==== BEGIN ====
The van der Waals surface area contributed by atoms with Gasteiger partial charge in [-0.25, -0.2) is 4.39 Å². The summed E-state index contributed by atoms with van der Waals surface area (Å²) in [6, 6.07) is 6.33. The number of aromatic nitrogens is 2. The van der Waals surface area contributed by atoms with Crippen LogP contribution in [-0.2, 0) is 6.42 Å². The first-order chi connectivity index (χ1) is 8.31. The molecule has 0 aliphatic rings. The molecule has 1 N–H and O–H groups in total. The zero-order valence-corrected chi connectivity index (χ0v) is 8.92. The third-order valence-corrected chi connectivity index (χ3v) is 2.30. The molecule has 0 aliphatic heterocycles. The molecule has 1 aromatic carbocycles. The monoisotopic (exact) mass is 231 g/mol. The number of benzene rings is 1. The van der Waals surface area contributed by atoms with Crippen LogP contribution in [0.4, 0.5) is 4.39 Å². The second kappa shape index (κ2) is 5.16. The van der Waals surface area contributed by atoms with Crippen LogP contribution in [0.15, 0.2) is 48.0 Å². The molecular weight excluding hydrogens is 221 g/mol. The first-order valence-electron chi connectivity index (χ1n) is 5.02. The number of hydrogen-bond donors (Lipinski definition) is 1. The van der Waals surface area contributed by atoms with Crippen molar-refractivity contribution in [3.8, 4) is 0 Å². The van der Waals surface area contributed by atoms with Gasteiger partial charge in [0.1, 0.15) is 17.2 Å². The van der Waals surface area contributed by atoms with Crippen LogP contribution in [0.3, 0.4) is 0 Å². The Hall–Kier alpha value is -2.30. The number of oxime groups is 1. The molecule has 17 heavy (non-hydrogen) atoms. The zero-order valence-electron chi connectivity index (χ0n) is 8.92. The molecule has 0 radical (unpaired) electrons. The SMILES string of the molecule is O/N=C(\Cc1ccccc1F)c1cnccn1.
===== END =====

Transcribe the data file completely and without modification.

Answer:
The van der Waals surface area contributed by atoms with Gasteiger partial charge in [-0.25, -0.2) is 4.39 Å². The summed E-state index contributed by atoms with van der Waals surface area (Å²) in [6, 6.07) is 6.33. The number of aromatic nitrogens is 2. The van der Waals surface area contributed by atoms with Crippen LogP contribution in [-0.2, 0) is 6.42 Å². The first-order chi connectivity index (χ1) is 8.31. The molecule has 0 aliphatic rings. The molecule has 1 N–H and O–H groups in total. The zero-order valence-corrected chi connectivity index (χ0v) is 8.92. The third-order valence-corrected chi connectivity index (χ3v) is 2.30. The molecule has 0 aliphatic heterocycles. The molecule has 1 aromatic carbocycles. The monoisotopic (exact) mass is 231 g/mol. The number of benzene rings is 1. The van der Waals surface area contributed by atoms with Crippen LogP contribution in [0.4, 0.5) is 4.39 Å². The second kappa shape index (κ2) is 5.16. The van der Waals surface area contributed by atoms with Crippen LogP contribution in [0.15, 0.2) is 48.0 Å². The molecular weight excluding hydrogens is 221 g/mol. The first-order valence-electron chi connectivity index (χ1n) is 5.02. The number of hydrogen-bond donors (Lipinski definition) is 1. The van der Waals surface area contributed by atoms with Crippen molar-refractivity contribution in [3.8, 4) is 0 Å². The van der Waals surface area contributed by atoms with Gasteiger partial charge in [0.1, 0.15) is 17.2 Å². The van der Waals surface area contributed by atoms with Crippen LogP contribution in [0.3, 0.4) is 0 Å². The Hall–Kier alpha value is -2.30. The number of oxime groups is 1. The molecule has 17 heavy (non-hydrogen) atoms. The zero-order valence-electron chi connectivity index (χ0n) is 8.92. The molecule has 0 radical (unpaired) electrons. The SMILES string of the molecule is O/N=C(\Cc1ccccc1F)c1cnccn1.